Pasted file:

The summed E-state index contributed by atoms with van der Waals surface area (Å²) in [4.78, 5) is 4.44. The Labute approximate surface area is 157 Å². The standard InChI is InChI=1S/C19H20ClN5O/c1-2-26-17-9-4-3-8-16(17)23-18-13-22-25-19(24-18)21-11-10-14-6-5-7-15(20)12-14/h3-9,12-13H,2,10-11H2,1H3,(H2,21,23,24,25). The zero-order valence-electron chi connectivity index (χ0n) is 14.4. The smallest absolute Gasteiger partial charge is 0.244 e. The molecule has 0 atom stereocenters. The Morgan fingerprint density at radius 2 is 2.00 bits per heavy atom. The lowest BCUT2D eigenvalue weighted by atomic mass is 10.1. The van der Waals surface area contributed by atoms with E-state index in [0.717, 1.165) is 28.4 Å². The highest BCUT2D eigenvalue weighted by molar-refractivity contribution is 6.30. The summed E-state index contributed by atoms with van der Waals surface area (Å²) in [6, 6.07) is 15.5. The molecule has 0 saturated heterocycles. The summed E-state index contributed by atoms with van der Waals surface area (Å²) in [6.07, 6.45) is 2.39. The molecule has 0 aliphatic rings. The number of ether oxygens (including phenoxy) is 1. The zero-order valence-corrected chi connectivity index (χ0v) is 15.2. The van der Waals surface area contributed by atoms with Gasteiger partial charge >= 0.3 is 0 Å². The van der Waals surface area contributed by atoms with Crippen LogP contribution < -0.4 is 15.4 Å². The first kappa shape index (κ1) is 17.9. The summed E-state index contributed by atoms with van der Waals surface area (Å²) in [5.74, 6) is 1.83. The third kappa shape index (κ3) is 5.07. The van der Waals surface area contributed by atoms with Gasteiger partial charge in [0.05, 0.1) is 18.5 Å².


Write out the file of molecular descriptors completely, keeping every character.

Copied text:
The summed E-state index contributed by atoms with van der Waals surface area (Å²) in [4.78, 5) is 4.44. The Labute approximate surface area is 157 Å². The standard InChI is InChI=1S/C19H20ClN5O/c1-2-26-17-9-4-3-8-16(17)23-18-13-22-25-19(24-18)21-11-10-14-6-5-7-15(20)12-14/h3-9,12-13H,2,10-11H2,1H3,(H2,21,23,24,25). The zero-order valence-electron chi connectivity index (χ0n) is 14.4. The smallest absolute Gasteiger partial charge is 0.244 e. The molecule has 0 atom stereocenters. The Morgan fingerprint density at radius 2 is 2.00 bits per heavy atom. The lowest BCUT2D eigenvalue weighted by atomic mass is 10.1. The van der Waals surface area contributed by atoms with E-state index in [0.717, 1.165) is 28.4 Å². The highest BCUT2D eigenvalue weighted by molar-refractivity contribution is 6.30. The summed E-state index contributed by atoms with van der Waals surface area (Å²) in [6, 6.07) is 15.5. The molecule has 0 saturated heterocycles. The summed E-state index contributed by atoms with van der Waals surface area (Å²) in [6.07, 6.45) is 2.39. The molecule has 0 aliphatic rings. The number of ether oxygens (including phenoxy) is 1. The zero-order valence-corrected chi connectivity index (χ0v) is 15.2. The van der Waals surface area contributed by atoms with Gasteiger partial charge >= 0.3 is 0 Å². The van der Waals surface area contributed by atoms with Crippen LogP contribution < -0.4 is 15.4 Å². The first kappa shape index (κ1) is 17.9. The summed E-state index contributed by atoms with van der Waals surface area (Å²) in [5.74, 6) is 1.83. The third kappa shape index (κ3) is 5.07. The van der Waals surface area contributed by atoms with Gasteiger partial charge in [0.05, 0.1) is 18.5 Å².